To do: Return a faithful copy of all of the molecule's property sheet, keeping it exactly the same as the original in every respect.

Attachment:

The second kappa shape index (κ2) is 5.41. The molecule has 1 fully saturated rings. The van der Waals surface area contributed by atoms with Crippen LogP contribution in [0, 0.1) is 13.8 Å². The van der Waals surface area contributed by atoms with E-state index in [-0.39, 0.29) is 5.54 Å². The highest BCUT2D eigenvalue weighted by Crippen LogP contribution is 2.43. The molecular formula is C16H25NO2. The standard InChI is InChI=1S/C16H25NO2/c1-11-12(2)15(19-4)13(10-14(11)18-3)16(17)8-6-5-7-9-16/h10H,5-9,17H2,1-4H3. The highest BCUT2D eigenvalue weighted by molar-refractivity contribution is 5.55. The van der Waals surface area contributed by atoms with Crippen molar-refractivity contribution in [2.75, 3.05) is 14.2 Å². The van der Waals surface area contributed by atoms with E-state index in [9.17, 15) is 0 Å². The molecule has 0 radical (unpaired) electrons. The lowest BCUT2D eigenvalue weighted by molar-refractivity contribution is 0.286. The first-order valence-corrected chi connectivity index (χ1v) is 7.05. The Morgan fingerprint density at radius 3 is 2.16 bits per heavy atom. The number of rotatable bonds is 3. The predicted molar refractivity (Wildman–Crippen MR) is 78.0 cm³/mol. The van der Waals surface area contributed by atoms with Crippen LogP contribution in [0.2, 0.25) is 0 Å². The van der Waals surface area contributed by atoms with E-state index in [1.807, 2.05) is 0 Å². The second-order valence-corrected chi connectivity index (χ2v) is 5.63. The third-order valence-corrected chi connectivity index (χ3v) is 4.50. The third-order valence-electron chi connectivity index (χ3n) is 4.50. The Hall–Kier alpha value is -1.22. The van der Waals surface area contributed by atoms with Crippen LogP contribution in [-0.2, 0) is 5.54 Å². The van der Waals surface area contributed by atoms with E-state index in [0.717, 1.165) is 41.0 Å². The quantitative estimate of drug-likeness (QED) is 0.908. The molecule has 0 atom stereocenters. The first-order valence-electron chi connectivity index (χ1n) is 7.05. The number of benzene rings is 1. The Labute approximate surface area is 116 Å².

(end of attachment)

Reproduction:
The second kappa shape index (κ2) is 5.41. The molecule has 1 fully saturated rings. The van der Waals surface area contributed by atoms with Crippen LogP contribution in [0, 0.1) is 13.8 Å². The van der Waals surface area contributed by atoms with E-state index in [-0.39, 0.29) is 5.54 Å². The highest BCUT2D eigenvalue weighted by Crippen LogP contribution is 2.43. The molecular formula is C16H25NO2. The standard InChI is InChI=1S/C16H25NO2/c1-11-12(2)15(19-4)13(10-14(11)18-3)16(17)8-6-5-7-9-16/h10H,5-9,17H2,1-4H3. The highest BCUT2D eigenvalue weighted by molar-refractivity contribution is 5.55. The van der Waals surface area contributed by atoms with Crippen molar-refractivity contribution in [2.75, 3.05) is 14.2 Å². The van der Waals surface area contributed by atoms with E-state index in [9.17, 15) is 0 Å². The molecule has 0 radical (unpaired) electrons. The lowest BCUT2D eigenvalue weighted by molar-refractivity contribution is 0.286. The first-order valence-corrected chi connectivity index (χ1v) is 7.05. The Morgan fingerprint density at radius 3 is 2.16 bits per heavy atom. The number of rotatable bonds is 3. The predicted molar refractivity (Wildman–Crippen MR) is 78.0 cm³/mol. The van der Waals surface area contributed by atoms with Crippen LogP contribution in [0.2, 0.25) is 0 Å². The van der Waals surface area contributed by atoms with E-state index in [1.807, 2.05) is 0 Å². The second-order valence-corrected chi connectivity index (χ2v) is 5.63. The third-order valence-corrected chi connectivity index (χ3v) is 4.50. The third-order valence-electron chi connectivity index (χ3n) is 4.50. The Hall–Kier alpha value is -1.22. The van der Waals surface area contributed by atoms with Crippen LogP contribution in [-0.2, 0) is 5.54 Å². The van der Waals surface area contributed by atoms with E-state index in [0.717, 1.165) is 41.0 Å². The quantitative estimate of drug-likeness (QED) is 0.908. The molecule has 0 atom stereocenters. The first-order valence-electron chi connectivity index (χ1n) is 7.05. The number of benzene rings is 1. The Labute approximate surface area is 116 Å².